Five years ago, patients with Marfan syndrome received new hope when laboratory studies suggested that losartan, an FDA-approved drug used to treat high blood pressure, might prevent the potentially deadly enlargement of the aorta that the syndrome can cause. Now, researchers have a clearer picture of the cellular signals that contribute to progression of aortic aneurysm in Marfan syndrome and how losartan alters those signals. The new information is expected to help guide treatment decisions, as well as efforts to develop therapies that might offer benefits that losartan does not.
The new work by Harry C. Dietz, a Howard Hughes Medical Institute investigator at the Johns Hopkins University School of Medicine, builds on his team's earlier discovery that blocking signaling from a molecule called TGF-beta halts the progression of aortic aneurysm in a mouse model of Marfan syndrome. Losartan dampens TGF-beta signaling by blocking one of its partners, the angiotensin II receptor. Dietz's new work, described in two papers published April 14, 2011, in the journal Science, clarifies which molecules in the cell work with TGF-beta to drive aneurysm progression.
The findings have implications both for how losartan works relative to other existing drugs, and for how researchers might focus future drug development efforts. "I really think we're going to be able to make more informed choices regarding which medication to use now [to protect against aortic aneurysm], and which medications to test in the future," Dietz says.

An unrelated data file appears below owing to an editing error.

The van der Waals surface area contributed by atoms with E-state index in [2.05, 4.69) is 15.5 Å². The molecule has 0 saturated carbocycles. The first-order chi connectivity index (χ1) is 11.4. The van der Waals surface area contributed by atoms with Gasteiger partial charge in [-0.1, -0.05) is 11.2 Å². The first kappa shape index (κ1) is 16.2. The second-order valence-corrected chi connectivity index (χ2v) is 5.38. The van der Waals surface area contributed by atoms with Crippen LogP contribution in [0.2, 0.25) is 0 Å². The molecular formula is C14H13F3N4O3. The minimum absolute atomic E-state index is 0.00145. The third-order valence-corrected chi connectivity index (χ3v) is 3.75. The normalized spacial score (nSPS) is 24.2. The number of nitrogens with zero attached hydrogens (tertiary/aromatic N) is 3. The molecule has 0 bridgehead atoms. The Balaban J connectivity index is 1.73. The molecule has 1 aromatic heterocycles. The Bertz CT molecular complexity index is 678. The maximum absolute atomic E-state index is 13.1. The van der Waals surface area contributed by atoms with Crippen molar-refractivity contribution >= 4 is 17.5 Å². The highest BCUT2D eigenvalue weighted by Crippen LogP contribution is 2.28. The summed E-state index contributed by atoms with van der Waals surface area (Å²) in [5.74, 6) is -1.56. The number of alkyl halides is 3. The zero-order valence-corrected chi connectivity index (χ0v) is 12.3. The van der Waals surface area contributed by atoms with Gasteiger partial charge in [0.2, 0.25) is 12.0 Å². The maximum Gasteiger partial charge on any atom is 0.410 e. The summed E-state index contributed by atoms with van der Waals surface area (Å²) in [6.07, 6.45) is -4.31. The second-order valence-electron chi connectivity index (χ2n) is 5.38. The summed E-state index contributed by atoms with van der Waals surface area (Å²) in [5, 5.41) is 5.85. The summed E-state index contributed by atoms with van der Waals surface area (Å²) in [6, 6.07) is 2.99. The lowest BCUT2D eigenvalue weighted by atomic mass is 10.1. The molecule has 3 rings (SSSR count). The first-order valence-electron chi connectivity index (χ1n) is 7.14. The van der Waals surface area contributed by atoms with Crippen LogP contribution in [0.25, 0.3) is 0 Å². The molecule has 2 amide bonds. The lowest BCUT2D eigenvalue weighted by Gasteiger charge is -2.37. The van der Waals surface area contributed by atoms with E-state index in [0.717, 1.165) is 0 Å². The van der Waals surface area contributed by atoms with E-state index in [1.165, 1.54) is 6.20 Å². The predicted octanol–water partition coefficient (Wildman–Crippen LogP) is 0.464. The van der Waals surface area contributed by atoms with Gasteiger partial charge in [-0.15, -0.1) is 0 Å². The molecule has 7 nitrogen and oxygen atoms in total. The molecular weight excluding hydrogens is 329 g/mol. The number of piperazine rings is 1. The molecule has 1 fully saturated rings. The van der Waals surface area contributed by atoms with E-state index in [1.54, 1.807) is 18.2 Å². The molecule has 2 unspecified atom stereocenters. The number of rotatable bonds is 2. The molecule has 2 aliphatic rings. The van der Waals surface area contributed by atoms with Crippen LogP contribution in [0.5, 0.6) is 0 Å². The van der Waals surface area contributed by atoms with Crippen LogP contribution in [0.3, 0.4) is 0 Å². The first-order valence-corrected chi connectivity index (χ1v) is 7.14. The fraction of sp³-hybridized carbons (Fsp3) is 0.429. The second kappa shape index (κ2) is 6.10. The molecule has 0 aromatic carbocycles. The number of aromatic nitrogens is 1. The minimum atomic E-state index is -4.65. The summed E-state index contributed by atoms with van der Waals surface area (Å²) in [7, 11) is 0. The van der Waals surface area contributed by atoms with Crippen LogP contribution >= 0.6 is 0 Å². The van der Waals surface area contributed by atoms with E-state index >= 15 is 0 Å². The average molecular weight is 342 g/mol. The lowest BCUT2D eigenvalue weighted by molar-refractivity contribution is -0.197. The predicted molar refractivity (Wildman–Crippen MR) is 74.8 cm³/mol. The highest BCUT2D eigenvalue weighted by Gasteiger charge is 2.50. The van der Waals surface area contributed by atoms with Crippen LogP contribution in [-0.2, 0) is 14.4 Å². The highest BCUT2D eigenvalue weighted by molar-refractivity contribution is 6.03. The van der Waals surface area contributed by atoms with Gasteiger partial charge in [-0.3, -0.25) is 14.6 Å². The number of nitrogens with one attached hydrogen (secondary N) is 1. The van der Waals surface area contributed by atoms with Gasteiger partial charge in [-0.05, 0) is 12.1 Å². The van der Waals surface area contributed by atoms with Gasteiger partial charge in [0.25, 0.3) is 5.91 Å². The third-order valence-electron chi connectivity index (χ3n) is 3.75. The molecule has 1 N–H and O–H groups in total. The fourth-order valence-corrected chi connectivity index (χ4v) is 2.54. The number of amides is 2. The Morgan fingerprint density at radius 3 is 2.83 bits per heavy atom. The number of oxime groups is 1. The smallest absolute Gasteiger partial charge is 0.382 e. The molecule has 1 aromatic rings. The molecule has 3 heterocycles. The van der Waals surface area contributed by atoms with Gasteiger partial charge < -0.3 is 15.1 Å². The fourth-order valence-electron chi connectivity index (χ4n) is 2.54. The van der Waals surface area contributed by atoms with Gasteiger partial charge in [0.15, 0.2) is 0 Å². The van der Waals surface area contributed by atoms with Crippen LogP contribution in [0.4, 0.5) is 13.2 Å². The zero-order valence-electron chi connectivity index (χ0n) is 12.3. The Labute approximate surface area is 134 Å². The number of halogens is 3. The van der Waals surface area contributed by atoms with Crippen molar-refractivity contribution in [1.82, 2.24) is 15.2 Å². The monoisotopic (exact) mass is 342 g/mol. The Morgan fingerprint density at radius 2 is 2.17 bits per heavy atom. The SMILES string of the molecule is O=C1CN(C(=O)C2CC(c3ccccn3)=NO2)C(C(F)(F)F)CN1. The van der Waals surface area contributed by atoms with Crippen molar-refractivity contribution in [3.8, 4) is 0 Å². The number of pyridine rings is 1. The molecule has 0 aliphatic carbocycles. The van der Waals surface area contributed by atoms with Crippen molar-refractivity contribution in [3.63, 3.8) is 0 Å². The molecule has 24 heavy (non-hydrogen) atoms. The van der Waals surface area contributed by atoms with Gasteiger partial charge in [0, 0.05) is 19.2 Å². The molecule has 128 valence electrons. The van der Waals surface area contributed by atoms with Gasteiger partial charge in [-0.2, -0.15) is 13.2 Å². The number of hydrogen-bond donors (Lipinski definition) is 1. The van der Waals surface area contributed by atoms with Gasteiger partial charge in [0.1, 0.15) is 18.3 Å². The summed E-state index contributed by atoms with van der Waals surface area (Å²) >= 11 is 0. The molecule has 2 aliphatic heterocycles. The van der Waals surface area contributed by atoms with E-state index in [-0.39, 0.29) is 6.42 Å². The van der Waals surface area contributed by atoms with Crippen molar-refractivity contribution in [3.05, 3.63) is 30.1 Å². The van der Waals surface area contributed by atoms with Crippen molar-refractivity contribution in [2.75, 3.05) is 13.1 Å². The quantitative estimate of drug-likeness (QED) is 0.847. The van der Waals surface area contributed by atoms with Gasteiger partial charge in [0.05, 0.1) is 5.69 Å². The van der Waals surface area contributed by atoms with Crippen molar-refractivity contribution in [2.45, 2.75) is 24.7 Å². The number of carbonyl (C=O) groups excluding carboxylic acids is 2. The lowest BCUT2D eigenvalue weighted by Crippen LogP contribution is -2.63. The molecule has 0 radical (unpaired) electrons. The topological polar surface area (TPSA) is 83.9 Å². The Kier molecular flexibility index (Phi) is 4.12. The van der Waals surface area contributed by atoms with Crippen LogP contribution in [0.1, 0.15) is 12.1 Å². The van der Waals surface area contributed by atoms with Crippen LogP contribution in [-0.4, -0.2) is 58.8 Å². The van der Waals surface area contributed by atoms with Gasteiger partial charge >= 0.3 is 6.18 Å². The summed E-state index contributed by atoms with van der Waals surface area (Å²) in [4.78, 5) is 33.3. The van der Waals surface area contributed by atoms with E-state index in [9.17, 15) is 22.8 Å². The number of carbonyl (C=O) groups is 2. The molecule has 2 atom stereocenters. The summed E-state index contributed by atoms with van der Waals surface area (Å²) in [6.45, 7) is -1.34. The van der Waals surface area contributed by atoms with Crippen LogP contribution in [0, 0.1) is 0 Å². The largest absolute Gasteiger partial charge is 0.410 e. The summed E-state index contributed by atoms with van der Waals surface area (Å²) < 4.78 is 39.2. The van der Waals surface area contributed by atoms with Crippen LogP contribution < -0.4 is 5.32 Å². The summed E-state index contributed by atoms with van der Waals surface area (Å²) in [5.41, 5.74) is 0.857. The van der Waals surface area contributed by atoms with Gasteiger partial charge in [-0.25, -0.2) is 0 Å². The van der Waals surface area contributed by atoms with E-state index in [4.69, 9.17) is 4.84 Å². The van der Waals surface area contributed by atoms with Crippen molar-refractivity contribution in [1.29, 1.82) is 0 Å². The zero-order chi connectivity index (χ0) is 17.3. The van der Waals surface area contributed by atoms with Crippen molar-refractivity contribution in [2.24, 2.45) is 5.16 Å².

Based on Dietz's earlier work, the National Heart, Lung, and Blood Institute launched a clinical trial in 2007 to test whether losartan could slow progression of aneurysm in people with Marfan syndrome. Dietz reports that the phase III trial has completed its enrollment of 604 patients. Those patients will be followed for three years, and like many in the Marfan community, Dietz is optimistic. "Losartan is truly amazing at suppressing aneurysm progression in the mouse model," he says. "But even though losartan looks great in animal models, we still have to prove that it's going to be as good -- or good at all -- in people with Marfan syndrome."
There's more reason to be cautious, he says. Even if it works for most patients, losartan is not appropriate for everyone. Its blood pressure-lowering effects, for example, are not desirable for some patients, and the drug cannot be taken during pregnancy. Furthermore, Dietz adds, while the preclinical evidence suggests losartan could stymie Marfan's effects on the aorta, patients with the syndrome face other, less severe, symptoms that might be treated more effectively with other therapies.